Personal Statement: Sample 1


Personal Statement: Sample 1
“I quickly scanned the cluttered table. All I had was all I was going to have—the
stethoscope slung around my neck, the dirty nasogastric tube, and my shaking hands.
“How’s she doing?” Dr. Gillian, the American physician yelled, craning her head in my
direction, needle in hand. Blood and amniotic fluid seeped everywhere, uncontrollably.
“Pulse is 60; respirations are sporadic,” I replied, as calmly as I could muster. “Her color
is improving, but tone is weak.” She is not making any noise, I thought, biting my lip. My
classmate, Julie, assisting the surgery, shot me a worried look. Dr. Msema, the remote
hospital’s medical director, and a lone nurse uttered a quick prayer. In the middle of the
Tanzanian rain forest, the practice of medicine unfolded before me. I relied on instinct bred as a
Basic Life Support instructor. With my left hand, I maintained a patent airway, and with my right,
I listened to her heart and felt her pulse simultaneously, all the while counting her halting
breaths. I rubbed her tiny body vigorously, triggering a weak, non-sustained cry. No change. I
reported the news to Dr. Gillian, busy sewing the womb, and repeated the automatic cycle. The
nurse calmly tapped me on the shoulder, motioning she wanted the baby.”Hapana!” I shook my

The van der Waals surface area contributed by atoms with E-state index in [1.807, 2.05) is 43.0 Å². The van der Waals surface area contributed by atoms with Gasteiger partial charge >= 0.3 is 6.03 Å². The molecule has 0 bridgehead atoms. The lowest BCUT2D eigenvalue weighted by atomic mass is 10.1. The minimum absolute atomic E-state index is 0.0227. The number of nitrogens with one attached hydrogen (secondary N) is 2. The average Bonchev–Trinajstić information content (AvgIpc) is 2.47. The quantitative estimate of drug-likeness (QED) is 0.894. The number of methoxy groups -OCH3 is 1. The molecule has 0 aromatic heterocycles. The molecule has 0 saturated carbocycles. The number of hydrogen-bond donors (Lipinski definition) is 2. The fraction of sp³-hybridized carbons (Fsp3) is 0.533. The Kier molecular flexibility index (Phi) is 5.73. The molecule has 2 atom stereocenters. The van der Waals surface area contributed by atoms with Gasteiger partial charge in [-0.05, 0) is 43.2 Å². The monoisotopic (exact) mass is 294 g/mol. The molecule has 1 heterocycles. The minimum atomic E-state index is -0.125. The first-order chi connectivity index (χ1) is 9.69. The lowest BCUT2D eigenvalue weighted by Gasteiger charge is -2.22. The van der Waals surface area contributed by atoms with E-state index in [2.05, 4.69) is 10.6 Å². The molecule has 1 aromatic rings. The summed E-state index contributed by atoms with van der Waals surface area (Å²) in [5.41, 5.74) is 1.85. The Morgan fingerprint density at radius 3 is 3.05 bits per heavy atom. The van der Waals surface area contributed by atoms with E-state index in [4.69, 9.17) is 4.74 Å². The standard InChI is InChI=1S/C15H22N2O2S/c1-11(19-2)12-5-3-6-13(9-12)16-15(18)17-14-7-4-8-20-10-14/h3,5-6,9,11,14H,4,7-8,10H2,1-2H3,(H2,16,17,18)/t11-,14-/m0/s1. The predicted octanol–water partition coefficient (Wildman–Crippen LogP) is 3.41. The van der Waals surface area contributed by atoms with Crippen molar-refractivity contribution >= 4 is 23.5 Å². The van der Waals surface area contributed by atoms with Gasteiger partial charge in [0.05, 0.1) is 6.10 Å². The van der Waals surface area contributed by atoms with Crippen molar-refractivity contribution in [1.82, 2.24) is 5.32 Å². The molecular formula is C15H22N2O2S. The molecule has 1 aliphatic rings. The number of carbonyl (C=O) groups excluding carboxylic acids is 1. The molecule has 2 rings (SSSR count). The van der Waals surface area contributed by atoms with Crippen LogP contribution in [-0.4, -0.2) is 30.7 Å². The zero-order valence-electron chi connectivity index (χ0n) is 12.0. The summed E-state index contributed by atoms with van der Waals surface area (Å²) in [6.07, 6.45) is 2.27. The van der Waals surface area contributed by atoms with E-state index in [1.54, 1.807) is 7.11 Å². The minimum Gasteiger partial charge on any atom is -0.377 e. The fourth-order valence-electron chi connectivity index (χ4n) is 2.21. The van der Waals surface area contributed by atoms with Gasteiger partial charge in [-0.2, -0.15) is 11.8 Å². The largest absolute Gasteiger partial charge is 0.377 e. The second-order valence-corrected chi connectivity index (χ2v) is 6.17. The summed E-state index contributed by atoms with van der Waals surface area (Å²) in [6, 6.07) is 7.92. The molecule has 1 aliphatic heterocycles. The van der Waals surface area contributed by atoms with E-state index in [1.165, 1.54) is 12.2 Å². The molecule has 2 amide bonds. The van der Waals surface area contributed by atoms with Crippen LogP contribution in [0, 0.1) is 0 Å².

head no in Swahili.
“Lauren, it’s okay,” Dr. Gillian reassured me. “They’re going to weigh and wrap her.” The
nurse took the baby away, still floppy and blue-tinged. I trailed her next door, watching as she
placed the baby on the scale and bundled her in colorful cloth.
Growing up on an Iowa farm, Africa was more than a world away. My days were safe,
healthy and full of remarkable influences. My mother enrolled me in a local 4-H club which
became the springboard for my interest in leadership, service and immersion in community.
With my two younger sisters in tow, we camped our way through nearly all of the continental
states by the time I graduated from high school, instilling a sense of independence and respect
for people with different backgrounds and beliefs than my own. My career path coalesced for
good when I committed to serving AmeriCorps in a community health center after college. I fell
in love with primary care, public health and matters of social justice.
Once in medical school, I loved being on the wards, interacting with patients of all ages
and learning their stories, but despite my satisfaction, I sensed a dimension lacking in my work.
I saw the need to improve the health care delivery system but failed to understand how to do it.
After my second year of training, I moved to Washington DC to broaden my education with a
degree in health policy. I worked as an intern in Senator Tom Harkin’s office as a research
assistant to his health care staff, where I filled my days with analyzing data and preparing
memos on everything from SCHIP and Medicaid to health care reform, minority health, and
preventive medicine. My time on the Hill taught me what a unique and valuable perspective a
physician offers in the dialogue about health policy, health financing, access to care, and quality
of care. Despite the excitement of grassroots campaigns and the waxing and waning
momentum of health care legislation, nothing compares to caring for another human being ,and
I returned to medical school with a deeper appreciation of the intersection between health policy
and the act of caring for patients.


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